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 Post subject: Cutting nut slot
PostPosted: Sun Oct 14, 2018 11:02 pm 
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First name: Carl
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Any suggestions?


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 Post subject: Re: Cutting nut slot
PostPosted: Mon Oct 15, 2018 12:18 am 
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You mean besides planning for it first?

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 Post subject: Re: Cutting nut slot
PostPosted: Mon Oct 15, 2018 3:19 am 
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There are several ways to do this, including the following:

1. Mill a scrap of 1/2" plywood to 4" x 7", with one of the 4" long sides cut to the peghead angle. Clamp this to the peghead so that the jig is spaced nut width out from the end of the fretboard, with angled face parallel to the plane of the nut end of the fretboard end. Carefully score the peghead along the line of cut with a fresh single edge razor blade, and use the angled face of the jig to guide your fine toothed razor saw. Remove the waste with a chisel and finish the bottom of the channel with a nut slotting file.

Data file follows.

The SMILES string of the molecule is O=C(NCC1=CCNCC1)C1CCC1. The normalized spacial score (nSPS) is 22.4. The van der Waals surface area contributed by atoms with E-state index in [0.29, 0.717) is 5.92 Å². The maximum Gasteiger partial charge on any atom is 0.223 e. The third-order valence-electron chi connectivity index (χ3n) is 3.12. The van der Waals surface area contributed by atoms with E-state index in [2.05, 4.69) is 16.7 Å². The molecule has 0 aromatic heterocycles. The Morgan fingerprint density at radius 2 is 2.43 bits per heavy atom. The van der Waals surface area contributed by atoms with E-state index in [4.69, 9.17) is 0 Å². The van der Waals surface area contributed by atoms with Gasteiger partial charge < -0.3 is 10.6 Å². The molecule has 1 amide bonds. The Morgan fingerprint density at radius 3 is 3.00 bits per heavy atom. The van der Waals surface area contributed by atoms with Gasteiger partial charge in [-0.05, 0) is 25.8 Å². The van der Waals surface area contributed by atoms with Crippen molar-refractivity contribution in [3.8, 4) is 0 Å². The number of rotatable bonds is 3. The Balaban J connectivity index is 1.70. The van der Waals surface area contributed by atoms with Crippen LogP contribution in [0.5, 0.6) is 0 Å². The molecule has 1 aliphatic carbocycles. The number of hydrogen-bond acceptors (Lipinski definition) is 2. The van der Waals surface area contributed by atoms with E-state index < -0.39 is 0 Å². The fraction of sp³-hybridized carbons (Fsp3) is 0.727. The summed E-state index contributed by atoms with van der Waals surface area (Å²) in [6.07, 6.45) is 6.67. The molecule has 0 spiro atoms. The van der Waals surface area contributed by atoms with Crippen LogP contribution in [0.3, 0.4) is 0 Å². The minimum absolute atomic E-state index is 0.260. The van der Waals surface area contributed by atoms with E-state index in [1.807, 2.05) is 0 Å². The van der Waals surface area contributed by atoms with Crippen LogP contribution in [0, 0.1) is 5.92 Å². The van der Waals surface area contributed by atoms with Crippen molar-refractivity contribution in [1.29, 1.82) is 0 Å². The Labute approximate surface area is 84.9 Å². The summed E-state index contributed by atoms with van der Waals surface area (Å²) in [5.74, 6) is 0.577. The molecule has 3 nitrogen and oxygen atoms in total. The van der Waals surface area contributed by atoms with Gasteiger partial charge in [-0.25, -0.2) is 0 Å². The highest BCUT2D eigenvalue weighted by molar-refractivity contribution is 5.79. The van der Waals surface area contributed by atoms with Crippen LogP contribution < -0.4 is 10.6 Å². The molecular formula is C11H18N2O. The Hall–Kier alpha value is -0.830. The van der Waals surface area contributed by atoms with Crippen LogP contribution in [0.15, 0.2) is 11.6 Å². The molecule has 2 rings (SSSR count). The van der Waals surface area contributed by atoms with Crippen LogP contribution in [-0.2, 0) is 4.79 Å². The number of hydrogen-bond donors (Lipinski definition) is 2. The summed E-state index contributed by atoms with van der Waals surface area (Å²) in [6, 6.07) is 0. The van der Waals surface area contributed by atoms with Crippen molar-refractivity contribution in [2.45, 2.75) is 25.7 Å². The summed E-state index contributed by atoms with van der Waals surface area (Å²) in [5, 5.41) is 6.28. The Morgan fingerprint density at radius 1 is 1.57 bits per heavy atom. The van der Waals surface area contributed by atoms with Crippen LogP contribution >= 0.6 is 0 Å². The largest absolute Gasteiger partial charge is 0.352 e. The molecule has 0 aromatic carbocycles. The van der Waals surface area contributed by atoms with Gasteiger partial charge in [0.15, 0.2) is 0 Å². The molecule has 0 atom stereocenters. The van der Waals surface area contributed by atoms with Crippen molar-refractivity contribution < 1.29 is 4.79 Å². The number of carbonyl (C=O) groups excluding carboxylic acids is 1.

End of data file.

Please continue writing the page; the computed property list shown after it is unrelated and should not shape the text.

2. Make up a half dozen plywood (shellac and wax before use) or UHMW nut blanks to act as spacers between fretboard and peghead veneer for future building and repair projects to avoid a repeat performance.

3. As my boss is wont to say, please don't ask me how I know this.

Good luck with your project!

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These users thanked the author Woodie G for the post (total 2): CarlD (Mon Oct 15, 2018 11:08 pm) • klooker (Mon Oct 15, 2018 7:03 am)
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 Post subject: Re: Cutting nut slot
PostPosted: Mon Oct 15, 2018 5:37 am